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ELEVATORS: Elevators are Control surfaces on the horizontal part of the tail that are used to make The aircraft pitch. Pulling back on the control stick will raise the elevators. This causes the aircraft to pitch and increase the angle of attack.

VERTICAL STABILIZER: At the rear of the fuselage of most aircraft one finds a vertical stabilizer and a rudder. The stabilizer is a fixed wing section whose job is to provide stability for the aircraft, to keep it flying straight. The vertical stabilizer prevents side-to-side, or yawing, motion of the aircraft nose. It is also known as a fin. The rudder is the small moving section at the rear of the stabilizer that is attached to the fixed sections by hinges.
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RUDDER: Rudder is a control surface on the trailing edge of the vertical stabilizer that is used to make the aircraft yaw. The rudder is controlled by rudder pedals. Pushing the left rudder pedal will tilt the rudder to the left. This will cause the nose of the aircraft to turn to the left. JET ENGINE: An engine provides the thrust force that pushes the airplane through the air.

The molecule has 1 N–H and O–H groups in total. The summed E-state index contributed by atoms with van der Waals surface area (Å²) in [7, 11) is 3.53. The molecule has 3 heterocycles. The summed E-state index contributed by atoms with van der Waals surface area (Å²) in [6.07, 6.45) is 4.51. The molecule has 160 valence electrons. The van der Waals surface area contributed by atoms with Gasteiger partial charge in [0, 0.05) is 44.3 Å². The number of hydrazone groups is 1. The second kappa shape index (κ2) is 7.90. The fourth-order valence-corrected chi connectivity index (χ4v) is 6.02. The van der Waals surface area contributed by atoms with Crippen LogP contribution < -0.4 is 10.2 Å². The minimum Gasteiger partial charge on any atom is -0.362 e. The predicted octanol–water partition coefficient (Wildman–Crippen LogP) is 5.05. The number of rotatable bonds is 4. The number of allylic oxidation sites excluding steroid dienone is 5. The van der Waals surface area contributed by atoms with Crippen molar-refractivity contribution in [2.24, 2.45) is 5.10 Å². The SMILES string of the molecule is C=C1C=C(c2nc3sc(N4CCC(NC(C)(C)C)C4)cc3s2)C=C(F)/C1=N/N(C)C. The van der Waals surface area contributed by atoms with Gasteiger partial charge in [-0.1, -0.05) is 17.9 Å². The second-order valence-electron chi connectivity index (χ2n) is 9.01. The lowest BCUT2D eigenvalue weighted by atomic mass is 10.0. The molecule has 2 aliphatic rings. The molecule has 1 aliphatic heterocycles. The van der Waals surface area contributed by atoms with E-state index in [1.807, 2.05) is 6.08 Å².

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CONTROLLING MOTION An airplane has three control surfaces: ailerons, elevators and a rudder. Within the cockpit, two controls operate the control surfaces. The control stick controls the ailerons and elevators. The rudder pedals control the rudders. Once in flight, an airplane can have six motions along and around the three axes. TRANSLATIONAL MOTION Motion along a straight line, such as an axis. The translational motions of an aircraft are forward and back along the longitudinal axis, side to side along the lateral axis, and up and down along the vertical axis. ROTATIONAL MOTION Pitch, roll and yaw are the rotational motions of an airplane around the lateral, longitudinal and vertical axes. Pitch : A rotational motion in which an airplane turns around its lateral axis. Elevators are Control surfaces on the horizontal part of the tail that are used to make the aircraft pitch. Roll : A rotational motion in which the aircraft turns around its longitudinal axis. Ailerons are Control surfaces on the trailing edge of each wing that are used to make the aircraft roll. Yaw : A rotational motion in which the aircraft turns around its vertical axis. Rudder is a control surface on the trailing edge of the vertical stabilizer that is used to make the aircraft yaw.